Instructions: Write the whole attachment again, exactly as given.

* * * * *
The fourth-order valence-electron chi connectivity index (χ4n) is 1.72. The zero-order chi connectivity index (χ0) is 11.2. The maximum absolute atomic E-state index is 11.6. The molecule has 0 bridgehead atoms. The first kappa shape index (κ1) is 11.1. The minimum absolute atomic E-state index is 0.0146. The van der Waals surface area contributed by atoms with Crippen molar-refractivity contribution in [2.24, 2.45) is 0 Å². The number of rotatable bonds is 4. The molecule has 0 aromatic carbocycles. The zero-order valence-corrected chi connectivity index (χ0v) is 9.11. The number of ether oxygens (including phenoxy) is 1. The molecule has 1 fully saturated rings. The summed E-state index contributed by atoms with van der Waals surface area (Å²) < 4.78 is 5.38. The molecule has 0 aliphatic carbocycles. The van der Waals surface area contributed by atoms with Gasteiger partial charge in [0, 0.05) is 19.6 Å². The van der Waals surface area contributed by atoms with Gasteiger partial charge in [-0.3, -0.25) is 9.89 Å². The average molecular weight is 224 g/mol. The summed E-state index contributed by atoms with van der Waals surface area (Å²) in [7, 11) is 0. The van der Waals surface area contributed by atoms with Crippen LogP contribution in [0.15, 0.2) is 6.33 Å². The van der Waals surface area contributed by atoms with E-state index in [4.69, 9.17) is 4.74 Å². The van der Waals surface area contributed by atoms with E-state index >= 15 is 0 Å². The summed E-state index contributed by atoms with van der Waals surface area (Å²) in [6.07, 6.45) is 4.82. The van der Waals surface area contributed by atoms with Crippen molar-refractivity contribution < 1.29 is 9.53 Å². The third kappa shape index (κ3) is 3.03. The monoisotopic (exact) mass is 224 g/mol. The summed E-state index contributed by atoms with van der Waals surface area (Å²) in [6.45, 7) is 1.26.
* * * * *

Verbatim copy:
The fourth-order valence-electron chi connectivity index (χ4n) is 1.72. The zero-order chi connectivity index (χ0) is 11.2. The maximum absolute atomic E-state index is 11.6. The molecule has 0 bridgehead atoms. The first kappa shape index (κ1) is 11.1. The minimum absolute atomic E-state index is 0.0146. The van der Waals surface area contributed by atoms with Crippen molar-refractivity contribution in [2.24, 2.45) is 0 Å². The number of rotatable bonds is 4. The molecule has 0 aromatic carbocycles. The zero-order valence-corrected chi connectivity index (χ0v) is 9.11. The number of ether oxygens (including phenoxy) is 1. The molecule has 1 fully saturated rings. The summed E-state index contributed by atoms with van der Waals surface area (Å²) < 4.78 is 5.38. The molecule has 0 aliphatic carbocycles. The van der Waals surface area contributed by atoms with Gasteiger partial charge in [0, 0.05) is 19.6 Å². The van der Waals surface area contributed by atoms with Gasteiger partial charge in [-0.3, -0.25) is 9.89 Å². The average molecular weight is 224 g/mol. The summed E-state index contributed by atoms with van der Waals surface area (Å²) in [7, 11) is 0. The van der Waals surface area contributed by atoms with Crippen LogP contribution in [0.15, 0.2) is 6.33 Å². The van der Waals surface area contributed by atoms with E-state index in [4.69, 9.17) is 4.74 Å². The van der Waals surface area contributed by atoms with E-state index >= 15 is 0 Å². The summed E-state index contributed by atoms with van der Waals surface area (Å²) in [6.07, 6.45) is 4.82. The van der Waals surface area contributed by atoms with Crippen molar-refractivity contribution < 1.29 is 9.53 Å². The third kappa shape index (κ3) is 3.03. The monoisotopic (exact) mass is 224 g/mol. The summed E-state index contributed by atoms with van der Waals surface area (Å²) in [6.45, 7) is 1.26.